Packing Advice – As Of November 2013

Somehow more in line with my first few posts on this blog, this one contains some advice on what to pack for when you are coming to Korea.

There was a lot of stuff that I opted not to buy and take a risk on, and I’m mostly happy that I did. The stuff I’ve had trouble finding has mostly been small stuff that I could easily ask people back home to send me.

So, here’s a list of items I was told to bring with me to Korea, and how true I have found their inaccessibility to be.

1. Clothes/ shoes/ underwear

1.1 Clothes:

There’s an element of truth in this, but it’s not as bad as you think. I’m not exactly a small girl. Not at all really (UK 14, shoe size UK 6, bra size… large). And I’ve bought so much clothing in Korea that I don’t know how I’m going to get all of it home.

Now, it’s not always easy. If you’re not tiny, you will have to learn how to shop smart. It’s going to be harder to walk into stores and just pick up what you want. You need to think about it. Try things on. And don’t give up. If you are larger, finding stuff in the markets will be more difficult, but not entirely impossible.

But it’s probably good for me to note two things:
1. If I was any larger than I am, I think I’d be having a lot more trouble. I’ve gotten by thus far by picking the largest size of something, trying it on and hoping. I’ve had one major failure in that area with a pair of pants, but that’s about it.

2. I live in Incheon. There’s a large, nice (carpeted?!) mall ten minutes from me, where I spend ludicrous amounts of money at stores like H&M and Uniqlo (Oh. My. God. I love Uniqlo. How will I ever go home and live without it?). I’m also able to go to Seoul if I like, and go to places like Forever 21.

1.2 Shoes:

I wear a UK 6 in shoes. If you’re a girl with feet larger than that (look up a size chart. I’m not going to), I have very seldom seen shoes larger than that.

I just want to clear that up – before I came, I was completely unsure about whether or not I’d be able to get shoes here. People are not very clear about it: UK 6 and smaller – you’re fine. UK 7 and larger – you will have trouble.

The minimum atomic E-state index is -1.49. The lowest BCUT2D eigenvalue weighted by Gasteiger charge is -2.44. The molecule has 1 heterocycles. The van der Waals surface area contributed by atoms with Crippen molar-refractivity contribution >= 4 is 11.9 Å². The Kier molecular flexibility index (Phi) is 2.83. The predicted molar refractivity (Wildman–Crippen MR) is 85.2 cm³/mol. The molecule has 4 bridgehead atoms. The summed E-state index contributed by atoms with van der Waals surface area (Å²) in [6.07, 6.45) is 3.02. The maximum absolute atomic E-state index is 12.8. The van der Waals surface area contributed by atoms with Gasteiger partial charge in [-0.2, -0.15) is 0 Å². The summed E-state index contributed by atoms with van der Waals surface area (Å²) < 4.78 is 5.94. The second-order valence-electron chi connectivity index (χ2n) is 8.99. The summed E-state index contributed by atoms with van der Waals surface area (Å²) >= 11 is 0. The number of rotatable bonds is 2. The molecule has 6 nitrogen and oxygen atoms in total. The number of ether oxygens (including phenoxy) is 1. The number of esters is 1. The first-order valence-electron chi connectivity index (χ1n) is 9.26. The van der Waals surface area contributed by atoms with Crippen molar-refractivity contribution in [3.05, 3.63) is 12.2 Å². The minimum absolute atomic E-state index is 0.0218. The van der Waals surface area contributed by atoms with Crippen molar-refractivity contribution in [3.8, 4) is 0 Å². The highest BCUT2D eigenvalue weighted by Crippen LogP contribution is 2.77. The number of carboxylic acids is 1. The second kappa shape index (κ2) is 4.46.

1.3 Underwear (NB – bras)

My Homeplus has bras that says that they’re D cups, but I have been told, on good authority, that the bras here are different. In this case – better be safe than sorry. Bring bras.

As for other kinds of underwear (knickers, pants, panties or whatever else you want to call them), I’ve bought those here. From Uniqlo. But I do suggest bringing underwear with you anyway. Know that you can get if you need to, but don’t trust that.


I know that my location is to my advantage, but here’s what you don’t realise – you might not be able to go shopping at the drop of a hat in more rural areas, but going clothes shopping has been a major part of travelling around the country for some of my friends. Believe it or not, you will be willing to organise your time in the cities so that you get time to shop. I’m not kidding.

Watch this video for more information:

For a piece of advice of what to make sure you put in your suitcase:

1. A good coat. This is one thing you don’t want to risk, because it gets really cold here.

2. Jeans. I have bought jeans here, but they’re all ultra skinny.

3. Smart trousers. It’s always good to have two or three pairs of good, versatile trousers like this anyway.

4. Skirts. This is one thing I have no managed to buy here, though I have managed to buy dresses. While short skirts and dresses are fine for going out, they’re not fine for school.

5. Button up shirts. I tried to buy one here, and it fits, but I have to make sure I wear a scarf with it to make sure that it doesn’t like I’m… um… exploding out of it.

2. Honey

Lies. I’ve found so much honey here that I’ve been converted to putting it in my tea.

3. Tea (black tea and rooibos tea)

Black tea – found it. Pricey, but not unconscionably so.

Rooibos – found it. Very expensive. If you order it in coffee shops, they give you… something that’s not rooibos. It’s very nice, but it’s not rooibos.